United States District Court, D. Kansas
DEBORAH L. PARIS, Plaintiff,
ANDREW M. SAUL, Commissioner of Social Security, Defendant.
MEMORANDUM AND ORDER
KATHRYN H. VRATIL, UNITED STATES DISTRICT JUDGE
appeals the final decision of the Commissioner of Social
Security to deny disability and disability insurance benefits
under Title II of the Social Security Act ("SSA"),
42 U.S.C. §§401-34. For reasons stated below, the
Court reverses the decision of the Commissioner and remands
for further proceedings.
April 7, 2015, plaintiff filed her disability and disability
insurance applications with the Social Security
Administration. She alleged a disability onset date of
December 19, 2014. Plaintiff s benefit application was denied
initially and on reconsideration. On September 13, 2017, an
administrative law judge ("ALJ") concluded that
plaintiff was not under a disability as defined in the SSA
and that she was not entitled to benefits. See Transcript
Of Administrative Record (Doc. #14) filed December 7,
2018 ("Tr.") at 39-54. On July 12, 2018, the
Appeals Council denied plaintiff s request for review. Tr. at
1-4. Plaintiff appealed the final decision of the
Commissioner to this Court. The decision of the ALJ stands as
the final decision of the Commissioner. See 42
U.S.C. § 405(g).
following is a brief summary of the factual record.
is 56 years old. She worked as a school teacher and choir
director until December 19, 2014. Since that time, plaintiff
has worked occasionally as a substitute teacher and a choir
director at her church, but has not engaged in substantial
October of 2013, plaintiff was diagnosed with stage 2 breast
cancer. She underwent a lumpectomy, chemotherapy and
radiation therapy. Plaintiff has been cancer free since 2015.
part to her cancer treatments, plaintiff developed ongoing
problems with fatigue, peripheral neuropathy, cardiomyopathy,
thoracic ascending aortic aneurysm, migraines, sleep apnea
and Hashimoto's thyroiditis. The peripheral neuropathy in
plaintiffs legs and feet has worsened over time and continues
to cause pain. Plaintiff treats her migraine headaches with
medication, but it does not always control the headaches in a
in June of 2015, Jeffrey Snyder, M.D., plaintiff s primary
care physician, treated her for fatigue, peripheral
neuropathy, migraine headaches and joint pain. On September
7, 2016, Dr. Snyder noted that plaintiff s fatigue was so
profound that she could "hardly function." Tr. 841.
By November 30, 2016, Dr. Snyder noted that plaintiff was
still battling fatigue throughout the day and had not been
able to substitute teach. Tr. 849.
March of 2017, Dr. Snyder submitted a medical source
statement in support of plaintiff s claim for disability. Dr.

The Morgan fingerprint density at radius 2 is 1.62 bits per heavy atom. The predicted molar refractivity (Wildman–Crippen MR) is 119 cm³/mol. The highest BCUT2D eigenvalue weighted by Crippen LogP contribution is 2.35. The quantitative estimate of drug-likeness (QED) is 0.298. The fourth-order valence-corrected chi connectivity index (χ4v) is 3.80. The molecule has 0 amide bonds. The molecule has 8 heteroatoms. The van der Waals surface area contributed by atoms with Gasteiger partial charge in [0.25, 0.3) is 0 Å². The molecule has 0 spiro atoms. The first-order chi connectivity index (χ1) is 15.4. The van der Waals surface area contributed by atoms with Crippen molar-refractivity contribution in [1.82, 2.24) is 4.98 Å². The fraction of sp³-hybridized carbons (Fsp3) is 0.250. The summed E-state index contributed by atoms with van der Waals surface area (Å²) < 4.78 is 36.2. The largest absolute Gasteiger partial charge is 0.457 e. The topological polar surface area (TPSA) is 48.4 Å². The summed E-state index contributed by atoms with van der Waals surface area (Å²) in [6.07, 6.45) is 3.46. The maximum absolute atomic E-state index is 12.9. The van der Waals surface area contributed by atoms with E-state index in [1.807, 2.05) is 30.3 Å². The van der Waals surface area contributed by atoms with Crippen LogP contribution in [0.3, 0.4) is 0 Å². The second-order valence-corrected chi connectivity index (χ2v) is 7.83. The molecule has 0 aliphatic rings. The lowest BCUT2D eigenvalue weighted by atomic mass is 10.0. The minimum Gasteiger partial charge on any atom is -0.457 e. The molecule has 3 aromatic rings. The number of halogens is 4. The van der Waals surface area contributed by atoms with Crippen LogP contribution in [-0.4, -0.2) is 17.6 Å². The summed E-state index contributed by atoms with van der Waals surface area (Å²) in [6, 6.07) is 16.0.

Snyder noted that plaintiff suffered from cardiomyopathy,
thoracic ascending aortic aneurysm, migraines, moderate
obstructive sleep apnea and hypothyroidism. Tr. 795. Dr.
Snyder opined that plaintiff could work for only two hours
each day and that she is unable to perform the material
duties of any occupation because of profound fatigue. Tr.
796-97. Dr. Snyder's opined that plaintiffs profound
fatigue could not be fully explained by one condition and was
likely caused by multiple factors. Tr. 797. Dr. Snyder noted
that his "personal observation during recent office
visits is that of a profoundly fatigued individual, with
little tolerance for activities requiring significant energy
expenditure." Tr. 797.
March 1, 2016, Clinton Malone, M.D., a cardiologist, treated
plaintiff for cardiomyopathy and thoracic ascending aortic
aneurysm. Dr. Malone opined that plaintiff had marked
limitation of physical activity, as demonstrated by fatigue,
palpitation, dyspnea or anginal discomfort with ordinary
physical activity. Tr. 790. Dr. Malone opined that stress
contributed to plaintiffs symptoms and that she was incapable
of working even a low stress job. Tr. 790. Dr. Malone
explained that with work, she experienced elevated blood
pressure, shortness of breath and profound fatigue which
worsened with exposure to high stress jobs. Tr. 790. Dr.
Malone also noted that plaintiff s physical symptoms and
limitations caused emotional distress including crying and
anxiety. Tr. 790.
Phelps, M.D., a medical consultant for Disability
Determination Services, opined that plaintiff could perform
light work. Dr. Phelps opined that plaintiff could stand or
walk with normal breaks for about six hours in an eight-hour
day. Tr. 121. Likewise, Dr. Phelps found that plaintiff could
sit with normal breaks for about six hours in an eight-hour
day. Tr. 121.
testified that she continued to work as a teacher throughout
her cancer treatment. Tr. 87. She testified that beginning in
August of 2014, she experienced "severe fatigue"
while performing her job responsibilities. Tr. 87. By
December of 2014, she was "falling apart" and could
"hardly make it through the day." Tr. 88. Plaintiff
asked for accommodations at work, but ...